Are your titles worn out and tired? Don’t let this happen to you. Make sure you create lively titles have essential keywords – this is what search engines  will index and place on the results page when someone is searching. Read more here.

Does your blog have a strong “core”? You need sharper editing. If you are the sole assignment editor, writer and copy editor for your blog, you may have become too close to the content and need some outside eyes to do some incisive editing for you. It only hurts for a minute but the rewards for a new, trim blog are well worth it.

Having a hard time “fitting” in your blog? Get organized and set aside the necessary time to plan, write and edit each piece. This may mean blocking out writing time on Outlook or having Siri remind you “time to blog” – any way that you do it, make it scheduled and rigorous as you would any physical exercise routine.

Does your blog need a new look? Something as simple as a font change or additional graphics can help liven the look of your blog. Interesting and thought-provoking images  keep your blog fresh and appealing.

Whatever changes you undertake to improve your posts, make sure to share the results – tweet it to your followers, share it on LinkedIn and Google Plus, publish on Facebook and email to select associates and prospects.

Spring-Clean Your Tech PR Tool Kit

Though much of the nation’s weather belies it, spring starts March 20th. With it comes a good excuse to examine how your PR firm is doing “digital” and do some sprucing for the rest of the year. Start with these five tips.

Define and declare. Everyone wants to jump on the tech PR bandwagon. If your firm genuinely knows the space inside and out, including the leaders in enterprise tech and other segments, shout it to the rooftops. Can you do a byline demonstrating your expertise, appear on a key industry trade show panel, or create a separate agency blog on the topic? At the very least, make sure your PR client win releases in the sector are out there.

Win at storytelling. While you’re waiting for Wired or TechCrunch to tell your client’s story – tell parts of it yourself. Today’s companies shape their own narratives via social and other owned channels, especially when they’re savvy enough to know the difference between what the tech reporters will jump on and what will make theme say “meh.” Don’t wait for validation from traditional and digital media to vet the smaller stories, run with them.

Don’t forget about the personal side. Are you sticking to your client’s new products and services for most of your media outreach? Don’t forget the human faces behind the devices or apps. There are many outlets focusing on scintillating personality stories, philanthropy angles, or up-from-nothing entrepreneurs. Delve into the people on the team and see what stories rise to the top.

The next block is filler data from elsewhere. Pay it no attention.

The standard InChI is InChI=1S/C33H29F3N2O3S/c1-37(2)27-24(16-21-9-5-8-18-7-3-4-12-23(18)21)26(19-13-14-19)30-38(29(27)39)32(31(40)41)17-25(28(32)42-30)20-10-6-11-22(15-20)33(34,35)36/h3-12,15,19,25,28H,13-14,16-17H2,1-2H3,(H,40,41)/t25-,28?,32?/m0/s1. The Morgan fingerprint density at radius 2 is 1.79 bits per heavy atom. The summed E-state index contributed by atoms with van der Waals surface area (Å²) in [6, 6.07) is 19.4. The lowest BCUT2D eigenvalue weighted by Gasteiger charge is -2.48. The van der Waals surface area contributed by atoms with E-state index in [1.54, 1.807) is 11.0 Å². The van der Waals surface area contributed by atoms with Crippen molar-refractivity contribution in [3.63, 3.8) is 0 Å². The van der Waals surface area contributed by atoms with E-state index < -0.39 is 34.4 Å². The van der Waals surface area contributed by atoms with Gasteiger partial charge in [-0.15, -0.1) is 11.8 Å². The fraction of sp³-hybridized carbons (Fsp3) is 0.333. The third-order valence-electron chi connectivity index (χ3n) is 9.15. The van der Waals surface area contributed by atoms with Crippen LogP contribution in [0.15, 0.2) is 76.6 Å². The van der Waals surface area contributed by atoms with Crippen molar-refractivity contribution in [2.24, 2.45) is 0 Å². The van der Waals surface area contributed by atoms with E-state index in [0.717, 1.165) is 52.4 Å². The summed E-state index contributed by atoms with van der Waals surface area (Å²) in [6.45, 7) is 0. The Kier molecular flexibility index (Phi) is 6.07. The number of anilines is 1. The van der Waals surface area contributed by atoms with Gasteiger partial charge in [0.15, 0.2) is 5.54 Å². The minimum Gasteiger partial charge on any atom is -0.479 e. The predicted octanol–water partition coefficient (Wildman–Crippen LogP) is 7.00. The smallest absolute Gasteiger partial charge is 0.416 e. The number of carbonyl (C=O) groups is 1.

Know your social media. Don’t roll your eyes! If you’ve let your client’s social media efforts become complacent – settling for likes and retweets instead of more actionable lead-generators, take a page from Marc Ostrofsky in his new book, Word of Mouse: 101+ Trends in How We Buy, Sell, Live, Learn, Work, and Play.  Ostrofsky counsels treating different social networks as different languages, with each network also offering its own demographic.

As an example, he says “I don’t want to market my book via Twitter as much as I want to market it via Linkedln.. Why? Because Twitter is much more a young person’s medium, whereas Linkedln is much more beneficial for promoting a book that’s business-related. More than ever, knowing who your customers are and what their needs are is tremendously important-without a deep understanding of their customers, brands will lag behind competitors.”

Keep on top of the sales cycle. Tech companies are bought and sold at the speed of light. Are you aware of where your digital client is in the cycle? Are they positioned for sale to the right company? Does your team know enough about the buy side to provide the most current counsel? Bring salient research and recommendations to the client ahead of being asked and position yourselves as in-the-know experts.

Whatever Happened To The Big Tech PR Launch?

Some former colleagues in tech PR and I were talking recently about the “good old days” when nearly every tech launch included a splashy press conference. Maybe it wasn’t as theatrical as Steve Jobs taking the stage at MacWorld, but it was entertainment, complete with a dramatic unveil, executive presentations, and striking models who would help demo some kind of sexy new hardware.

Today, not so much. Oh, there are still the big, newsmaking CES press conferences and presentations, but even for those, media attend in assembly-line fashion, live blog the product specs, and move on to the next session. Few are standouts. Some of the most exciting launches at this year’s CES were either leaked in advance or launched through influencer outreach.